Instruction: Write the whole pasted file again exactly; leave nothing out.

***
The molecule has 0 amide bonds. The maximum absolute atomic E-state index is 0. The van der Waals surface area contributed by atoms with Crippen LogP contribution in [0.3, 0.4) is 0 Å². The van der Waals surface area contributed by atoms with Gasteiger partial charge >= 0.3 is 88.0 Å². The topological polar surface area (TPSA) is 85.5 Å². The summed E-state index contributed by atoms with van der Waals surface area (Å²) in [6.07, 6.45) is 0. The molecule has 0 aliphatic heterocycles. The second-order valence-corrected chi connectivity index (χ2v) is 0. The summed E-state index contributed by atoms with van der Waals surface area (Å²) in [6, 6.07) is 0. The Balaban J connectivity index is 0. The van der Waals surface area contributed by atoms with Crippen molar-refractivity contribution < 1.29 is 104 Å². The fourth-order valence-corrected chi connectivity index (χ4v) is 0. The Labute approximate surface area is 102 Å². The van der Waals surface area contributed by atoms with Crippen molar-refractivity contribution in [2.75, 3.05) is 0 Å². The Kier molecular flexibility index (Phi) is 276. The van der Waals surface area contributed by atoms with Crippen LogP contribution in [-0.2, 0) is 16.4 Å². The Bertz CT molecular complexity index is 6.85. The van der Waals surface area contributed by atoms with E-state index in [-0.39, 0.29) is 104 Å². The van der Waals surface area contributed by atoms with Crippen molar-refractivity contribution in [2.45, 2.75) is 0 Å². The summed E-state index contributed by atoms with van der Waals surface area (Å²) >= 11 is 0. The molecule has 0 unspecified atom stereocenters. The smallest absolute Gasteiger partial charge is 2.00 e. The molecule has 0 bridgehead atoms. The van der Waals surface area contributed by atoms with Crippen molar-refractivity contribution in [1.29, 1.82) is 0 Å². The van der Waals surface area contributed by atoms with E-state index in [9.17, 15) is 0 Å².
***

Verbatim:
The molecule has 0 amide bonds. The maximum absolute atomic E-state index is 0. The van der Waals surface area contributed by atoms with Crippen LogP contribution in [0.3, 0.4) is 0 Å². The van der Waals surface area contributed by atoms with Gasteiger partial charge >= 0.3 is 88.0 Å². The topological polar surface area (TPSA) is 85.5 Å². The summed E-state index contributed by atoms with van der Waals surface area (Å²) in [6.07, 6.45) is 0. The molecule has 0 aliphatic heterocycles. The second-order valence-corrected chi connectivity index (χ2v) is 0. The summed E-state index contributed by atoms with van der Waals surface area (Å²) in [6, 6.07) is 0. The Balaban J connectivity index is 0. The van der Waals surface area contributed by atoms with Crippen molar-refractivity contribution < 1.29 is 104 Å². The fourth-order valence-corrected chi connectivity index (χ4v) is 0. The Labute approximate surface area is 102 Å². The van der Waals surface area contributed by atoms with Crippen molar-refractivity contribution in [2.75, 3.05) is 0 Å². The Kier molecular flexibility index (Phi) is 276. The van der Waals surface area contributed by atoms with Crippen LogP contribution in [-0.2, 0) is 16.4 Å². The Bertz CT molecular complexity index is 6.85. The van der Waals surface area contributed by atoms with E-state index in [-0.39, 0.29) is 104 Å². The van der Waals surface area contributed by atoms with Crippen molar-refractivity contribution in [2.45, 2.75) is 0 Å². The summed E-state index contributed by atoms with van der Waals surface area (Å²) >= 11 is 0. The molecule has 0 unspecified atom stereocenters. The smallest absolute Gasteiger partial charge is 2.00 e. The molecule has 0 bridgehead atoms. The van der Waals surface area contributed by atoms with Crippen molar-refractivity contribution in [1.29, 1.82) is 0 Å². The van der Waals surface area contributed by atoms with E-state index in [9.17, 15) is 0 Å².